September 19, 2023 - Council Meeting
Friends and Neighbors,
You may have read Mayor Heidi Franco’s recent commentary in the Wasatch Wave. In summary, it was an unjustified critique of our last meeting, where she claimed two members acted “inappropriately” during our discussion about the renaming of the public safety building.
Her martyrdom was on full display as she repeatedly apologized to residents and the police department for “derogatory comments” that were made. In addition to coming across as unbridled and melodramatic, her categorization of the commentary that night is false.
Let me be clear: I stated that we should defer the decision for a few weeks to give the Council ample time to decide whether this is how we’d like to proceed. We don’t currently have any buildings named after people, so it would set a new precedent. These items deserve close attention.
Fast forward to this week’s meeting, where the Mayor brought forward an action item concerning an initiative known as "Disagree Better.” It categorizes people based on their interactions with one another on a scale that runs from one extreme where two parties are completely opposed to and want to hurt each other—all the way to two parties who have the utmost mutual respect.
After enduring 20 minutes of this lecture, Councilwoman Rachel Kahler asked to make a comment. Predictably, the Mayor wouldn’t allow her to speak and told her to “get her own agenda item” if she wanted to elaborate on the topic. Later in the meeting, Rachel read a prepared statement pleading with the Mayor to stop her attacks and mischaracterizations. She ultimately begged for the Mayor to be more open to working together, but as expected, she was met with the banging of Mayor Franco’s gavel in an attempt to adjourn the meeting. Mayor Franco even went as far as to say the following: “If you want to do my job, you need to run for mayor and you need to win, okay?”
Unfortunately, none of this should come as a surprise if you’ve been following along. As I mentioned during the meeting, we are approaching the anniversary of the Arbinger Training we completed as a Council. This was a team-building exercise to help improve our dynamic and interactions. Overall, it was incredibly helpful, but I’ll never forget one specific moment: At the end of the full day of training, we were sharing our closing statements and reflecting on what we learned. As I recall, Mayor Franco said something to the effect of, “This training is great for all of you, but I know why I was elected, and I’m going to just keep doing what I'm doing.”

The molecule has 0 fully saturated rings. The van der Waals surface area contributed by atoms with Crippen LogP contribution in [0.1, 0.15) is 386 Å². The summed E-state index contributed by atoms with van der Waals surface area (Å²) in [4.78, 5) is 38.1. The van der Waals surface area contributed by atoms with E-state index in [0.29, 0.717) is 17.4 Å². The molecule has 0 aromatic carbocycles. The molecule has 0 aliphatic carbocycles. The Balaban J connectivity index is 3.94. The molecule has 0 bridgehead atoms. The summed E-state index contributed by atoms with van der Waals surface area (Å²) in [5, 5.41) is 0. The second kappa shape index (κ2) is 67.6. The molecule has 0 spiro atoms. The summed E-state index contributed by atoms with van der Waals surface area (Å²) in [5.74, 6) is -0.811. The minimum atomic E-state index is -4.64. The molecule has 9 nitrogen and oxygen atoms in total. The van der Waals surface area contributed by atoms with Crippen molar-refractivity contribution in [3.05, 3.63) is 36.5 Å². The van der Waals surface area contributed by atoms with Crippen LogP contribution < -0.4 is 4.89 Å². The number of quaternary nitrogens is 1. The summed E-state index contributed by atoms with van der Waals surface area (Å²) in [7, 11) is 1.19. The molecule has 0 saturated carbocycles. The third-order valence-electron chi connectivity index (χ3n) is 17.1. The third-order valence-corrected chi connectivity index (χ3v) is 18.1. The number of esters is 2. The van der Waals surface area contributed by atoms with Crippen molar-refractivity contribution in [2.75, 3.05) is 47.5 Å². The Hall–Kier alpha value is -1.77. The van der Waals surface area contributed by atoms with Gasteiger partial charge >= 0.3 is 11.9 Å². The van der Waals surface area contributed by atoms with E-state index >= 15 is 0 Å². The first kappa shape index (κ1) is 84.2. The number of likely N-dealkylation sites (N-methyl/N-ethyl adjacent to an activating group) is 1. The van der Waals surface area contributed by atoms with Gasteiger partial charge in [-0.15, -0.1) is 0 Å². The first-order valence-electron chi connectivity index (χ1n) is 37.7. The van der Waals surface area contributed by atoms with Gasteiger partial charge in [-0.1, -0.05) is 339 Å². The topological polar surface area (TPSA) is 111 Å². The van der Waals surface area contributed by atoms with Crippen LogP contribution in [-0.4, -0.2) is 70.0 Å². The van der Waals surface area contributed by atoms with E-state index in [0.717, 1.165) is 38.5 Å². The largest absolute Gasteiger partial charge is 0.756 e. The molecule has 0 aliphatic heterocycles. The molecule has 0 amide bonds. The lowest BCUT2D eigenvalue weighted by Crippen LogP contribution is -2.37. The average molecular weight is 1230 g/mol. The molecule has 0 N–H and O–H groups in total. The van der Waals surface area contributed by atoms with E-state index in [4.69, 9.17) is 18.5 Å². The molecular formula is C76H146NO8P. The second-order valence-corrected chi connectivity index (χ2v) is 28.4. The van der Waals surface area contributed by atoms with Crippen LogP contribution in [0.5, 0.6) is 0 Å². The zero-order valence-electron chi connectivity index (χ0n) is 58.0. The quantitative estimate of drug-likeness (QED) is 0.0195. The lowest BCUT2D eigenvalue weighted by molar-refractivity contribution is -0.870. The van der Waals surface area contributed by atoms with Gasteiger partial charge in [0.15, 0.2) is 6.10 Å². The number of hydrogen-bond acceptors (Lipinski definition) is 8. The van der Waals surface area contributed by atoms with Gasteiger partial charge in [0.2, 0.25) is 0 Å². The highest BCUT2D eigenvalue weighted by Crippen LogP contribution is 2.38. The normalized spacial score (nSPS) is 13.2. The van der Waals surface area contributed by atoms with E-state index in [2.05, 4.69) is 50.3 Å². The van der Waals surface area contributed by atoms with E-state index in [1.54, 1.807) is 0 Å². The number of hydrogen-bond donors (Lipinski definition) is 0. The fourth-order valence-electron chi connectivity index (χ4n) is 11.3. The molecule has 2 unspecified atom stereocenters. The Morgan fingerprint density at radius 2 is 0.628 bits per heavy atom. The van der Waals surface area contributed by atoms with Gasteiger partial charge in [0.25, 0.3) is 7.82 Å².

Friends, I don’t say all this to continue an endless cycle of back-and-forth bickering. I’m just as tired as everyone else of the hours-long contentious meetings. I say this because I’d like to remind you that elections have consequences.
While the Mayor is still only halfway into her term, we have important decisions to make in November about two open seats. I encourage and urge you to thoughtfully consider who you’d like to see on the Heber City Council. Visit their websites, engage in meaningful conversations, and cast an informed ballot.
Let’s elect leaders who are tirelessly committed to collaboration and respectful dialogue.
D. Scott Phillips
Agenda Item Updates
Chief Booth’s Retirement
We were able to come together as a Council to decide how best to recognize retiring Police Chief David Booth, and his valuable contributions to our community over the past 11 years. But first, I would like to personally thank Chief Booth.
Dave, thank you for your unwavering dedication to your job and to every resident of this community. You came into a very difficult department and completely transformed it. The public safety building would not have happened without your vision and determination, and you are leaving the department much better than you found it 11 years ago. Our officers are equipped with the best training and equipment, and we as Heber City residents look up to and admire the officers in the department. Thank you for all that you have done!
I’m happy to report that the City Council unanimously supported the commission of a commemorative plaque to recognize Chief Booth and his contributions to the Heber Police Department and the community. The plaque will be displayed in a prominent location at the public safety building.
We had an extensive discussion concerning the road construction that has been so prevalent all over town this summer, and I want to thank all our neighbors for their patience as the construction season winds down.
Our engineers are constantly doing studies and making recommendations on how to deal with increasing traffic all over Heber. The transportation master plan was brought up during public comment when someone asked why certain things were not being included. The simple answer is this: We did not know of those proposed developments when the study and master plan were completed.
I am confident that the master plan will be updated with the most accurate and timely information when it is reviewed by the Council in the future.
Heber City Logo
We discussed and accepted a new logo and marketing campaign for Heber City.
As we decided in this meeting to move forward with a new logo, we also clarified that we are not going to rebrand everything all at once. This will happen over time as uniforms, trucks, and police cars end their useful life and need to be replaced. It’s best to take this approach in order to avoid incurring any extra costs to do this rebrand.
9/11 Day of Service Update
Our 9/11 Day of Service, which was on Saturday, September 9, was wonderful and impactful. I’m happy to share that there were six projects completed around Heber—thanks to more than 300 volunteers. Thank you to everyone in our community for showing up to serve one another! Your efforts are appreciated.